A MAN: Ready.
THE FOUNDLING FATHER: Haw Haw Haw Haw
(Rest)
HAW HAW HAW HAW
(Booth shoots. Lincoln “slumps in his chair." Booth jumps)
A MAN (Theatrically): “Thus to the tyrants!”
(Rest)
Hhhh. (Exits)

Related Characters: The Foundling Father (speaker), Abraham Lincoln (speaker), John Wilkes Booth (speaker)
Page Number: 164-165
Explanation and Analysis:

The Great Man lived in the past that is was an inhabitant of time immemorial and the Lesser Known out West alive a resident of the present. And the Great Mans deeds had transpired during the life of the Great Man somewhere in past-land that is somewhere “back there” and all this while the Lesser Known digging his holes bearing the burden of his resemblance all the while trying somehow to equal the Great Man in stature, word and deed going forward with his lesser life trying somehow to follow in the Great Mans footsteps footsteps that were of course behind him. The Lesser Known trying somehow to catch up to the Great Man all this while and maybe running too fast in the wrong direction. Which is to say that maybe the Great Man had to catch him. Hhhh. Ridiculous.

Related Characters: The Foundling Father (speaker), Abraham Lincoln
Page Number: 170-171
Explanation and Analysis:

LINCOLN
BOOTH
LINCOLN
BOOTH
LINCOLN
BOOTH
LINCOLN
BOOTH
LINCOLN

Related Characters: The Foundling Father (speaker), Abraham Lincoln (speaker), John Wilkes Booth (speaker)
Page Number: 172
Explanation and Analysis:
Act 2, Part G: The Great Beyond Quotes

BRAZIL: Mail the in-vites?
LUCY: I did.
BRAZIL: Think theyll come?
LUCY: I do. There arc hundreds upon thousands who knew of your Daddy, glorified his reputation, and would like to pay their respects.
THE FOUNDLING FATHER: Howuhboutthat.

Related Characters: Brazil (speaker), Lucy (speaker), The Foundling Father (speaker), Abraham Lincoln
Page Number: 195
Explanation and Analysis:

To my right: our newest Wonder: One of thuh greats Hisself! Note: thuh body sitting propped upright in our great Hole. Note the large mouth opened wide. Note the top hat and frock coat, just like the greats. Note the death wound: thuh great black hole — thuh great black hole in thuh great head. —And how this great head is bleedin. —Note: thuh last words. —And thuh last breaths. —And how thuh nation mourns —
(Takes his leave)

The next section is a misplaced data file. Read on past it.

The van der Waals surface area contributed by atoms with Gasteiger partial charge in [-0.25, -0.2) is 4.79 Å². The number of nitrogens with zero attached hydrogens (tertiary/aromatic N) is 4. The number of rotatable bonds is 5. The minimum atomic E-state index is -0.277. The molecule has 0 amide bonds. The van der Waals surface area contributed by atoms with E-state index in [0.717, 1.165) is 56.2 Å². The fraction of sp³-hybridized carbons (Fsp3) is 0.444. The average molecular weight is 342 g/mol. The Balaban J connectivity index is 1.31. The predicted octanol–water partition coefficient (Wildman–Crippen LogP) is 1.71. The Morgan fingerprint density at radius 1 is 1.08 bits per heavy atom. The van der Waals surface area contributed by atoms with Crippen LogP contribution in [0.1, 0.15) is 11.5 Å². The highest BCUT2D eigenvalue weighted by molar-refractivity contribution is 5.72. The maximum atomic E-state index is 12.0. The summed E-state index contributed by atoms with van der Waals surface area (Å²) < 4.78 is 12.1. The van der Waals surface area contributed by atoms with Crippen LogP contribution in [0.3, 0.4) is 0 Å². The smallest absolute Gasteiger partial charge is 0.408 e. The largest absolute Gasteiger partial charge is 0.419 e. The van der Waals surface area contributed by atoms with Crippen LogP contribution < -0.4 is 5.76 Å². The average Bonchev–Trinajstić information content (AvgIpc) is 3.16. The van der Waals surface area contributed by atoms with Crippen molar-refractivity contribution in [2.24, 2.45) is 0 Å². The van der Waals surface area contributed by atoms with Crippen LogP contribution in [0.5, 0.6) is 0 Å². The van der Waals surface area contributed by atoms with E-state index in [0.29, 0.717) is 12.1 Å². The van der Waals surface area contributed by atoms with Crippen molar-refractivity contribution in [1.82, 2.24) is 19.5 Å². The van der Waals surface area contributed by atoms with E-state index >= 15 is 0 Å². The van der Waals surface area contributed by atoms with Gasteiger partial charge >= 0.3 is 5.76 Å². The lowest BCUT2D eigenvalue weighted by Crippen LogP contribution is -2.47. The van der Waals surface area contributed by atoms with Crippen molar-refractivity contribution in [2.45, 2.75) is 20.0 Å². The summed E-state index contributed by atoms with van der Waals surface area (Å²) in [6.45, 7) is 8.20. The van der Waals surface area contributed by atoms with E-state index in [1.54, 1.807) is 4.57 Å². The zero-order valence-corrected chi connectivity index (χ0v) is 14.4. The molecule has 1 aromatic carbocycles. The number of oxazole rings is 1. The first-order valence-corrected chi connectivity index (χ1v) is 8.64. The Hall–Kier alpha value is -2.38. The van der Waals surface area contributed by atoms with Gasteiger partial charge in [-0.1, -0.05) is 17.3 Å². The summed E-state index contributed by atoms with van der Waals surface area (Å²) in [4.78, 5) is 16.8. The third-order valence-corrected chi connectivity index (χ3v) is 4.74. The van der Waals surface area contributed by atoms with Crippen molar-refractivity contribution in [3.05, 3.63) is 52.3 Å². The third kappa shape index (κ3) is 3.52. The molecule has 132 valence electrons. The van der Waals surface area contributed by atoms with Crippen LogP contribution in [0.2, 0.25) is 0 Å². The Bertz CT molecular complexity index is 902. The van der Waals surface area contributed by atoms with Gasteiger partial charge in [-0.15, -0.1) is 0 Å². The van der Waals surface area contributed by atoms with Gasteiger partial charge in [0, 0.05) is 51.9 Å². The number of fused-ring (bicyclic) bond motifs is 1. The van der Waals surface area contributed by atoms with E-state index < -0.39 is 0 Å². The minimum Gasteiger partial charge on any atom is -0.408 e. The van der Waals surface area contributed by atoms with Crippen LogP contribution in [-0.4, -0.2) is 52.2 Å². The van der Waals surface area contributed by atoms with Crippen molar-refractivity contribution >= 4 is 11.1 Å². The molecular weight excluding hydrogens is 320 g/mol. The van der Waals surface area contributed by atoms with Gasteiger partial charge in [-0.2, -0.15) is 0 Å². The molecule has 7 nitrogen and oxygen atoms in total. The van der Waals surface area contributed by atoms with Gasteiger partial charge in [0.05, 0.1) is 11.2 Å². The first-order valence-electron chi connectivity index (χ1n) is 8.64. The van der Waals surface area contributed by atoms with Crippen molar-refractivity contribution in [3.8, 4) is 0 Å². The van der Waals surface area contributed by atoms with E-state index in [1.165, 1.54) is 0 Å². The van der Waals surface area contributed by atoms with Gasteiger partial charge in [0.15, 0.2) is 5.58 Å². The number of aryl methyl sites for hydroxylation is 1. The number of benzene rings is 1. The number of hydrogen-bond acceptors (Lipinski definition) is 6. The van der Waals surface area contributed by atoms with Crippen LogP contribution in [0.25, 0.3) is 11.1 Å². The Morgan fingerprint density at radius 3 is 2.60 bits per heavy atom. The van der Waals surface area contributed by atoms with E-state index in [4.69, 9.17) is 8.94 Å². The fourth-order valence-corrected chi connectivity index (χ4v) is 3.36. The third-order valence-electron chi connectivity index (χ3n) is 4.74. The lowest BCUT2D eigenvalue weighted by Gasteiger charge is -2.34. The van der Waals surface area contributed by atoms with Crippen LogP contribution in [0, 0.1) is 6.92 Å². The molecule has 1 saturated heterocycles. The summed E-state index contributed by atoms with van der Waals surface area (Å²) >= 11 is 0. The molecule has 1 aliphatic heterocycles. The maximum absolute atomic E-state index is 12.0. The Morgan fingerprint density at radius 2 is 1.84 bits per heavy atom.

Related Characters: Brazil (speaker), The Foundling Father, Abraham Lincoln, Lucy
Page Number: 199
Explanation and Analysis:
Get the entire The America Play LitChart as a printable PDF.
The America Play PDF

Abraham Lincoln Character Timeline in The America Play

The timeline below shows where the character Abraham Lincoln appears in The America Play. The colored dots and icons indicate which themes are associated with that appearance.
Act 1: Lincoln Act
Race and American Identity Theme Icon
Theater and Reality Theme Icon
Family, Trauma, and Personal Identity Theme Icon
Dressed as Abraham Lincoln, the Foundling Father utters a series of cryptic, chiasmic phrases, and “takes a “rest” between... (full context)
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The Foundling Father speaks of a man who looked like Abraham Lincoln—he shared “the Great Mans” long legs and big hands and feet. The man carries a... (full context)
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...our story if” the Lesser Known got to bury the Great Man—he imagines Mary Todd Lincoln saying, “Emergency, please put the Great Man in the ground,” and digresses about Lincoln’s family... (full context)
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“It would help,” the Foundling Father continues, if Mary Todd Lincoln had “summoned” the Lesser Known to go “gawk at the Great Mans corpse.” But he... (full context)
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After a pause, the Foundling Father declares that all lives have their “shape”—Lincoln moved from “his log cabin” to the “Big Town,” and is remembered through “his words... (full context)
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...not softer.” (He shows the audience his yellow “fancy beard,” which “deviate[s] too much” from Lincoln’s dark hair to convince his audience.) All alone, he continues, “the Lesser Known […] went... (full context)
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Each evening, the Foundling Father “would stand in his hole reciting” Lincoln quotes and wondering if he could get paid to impersonate him. He decided to try... (full context)
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...say “The South is avenged!” (which are John Wilkes Booth’s other alleged words after killing Lincoln). (full context)
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...same man enters dressed as John Wilkes Booth, the Foundling Father laughs, “Booth shoots,” and “Lincoln ‘slumps in his chair.’” This time, the man yells “The South is avenged!” and then... (full context)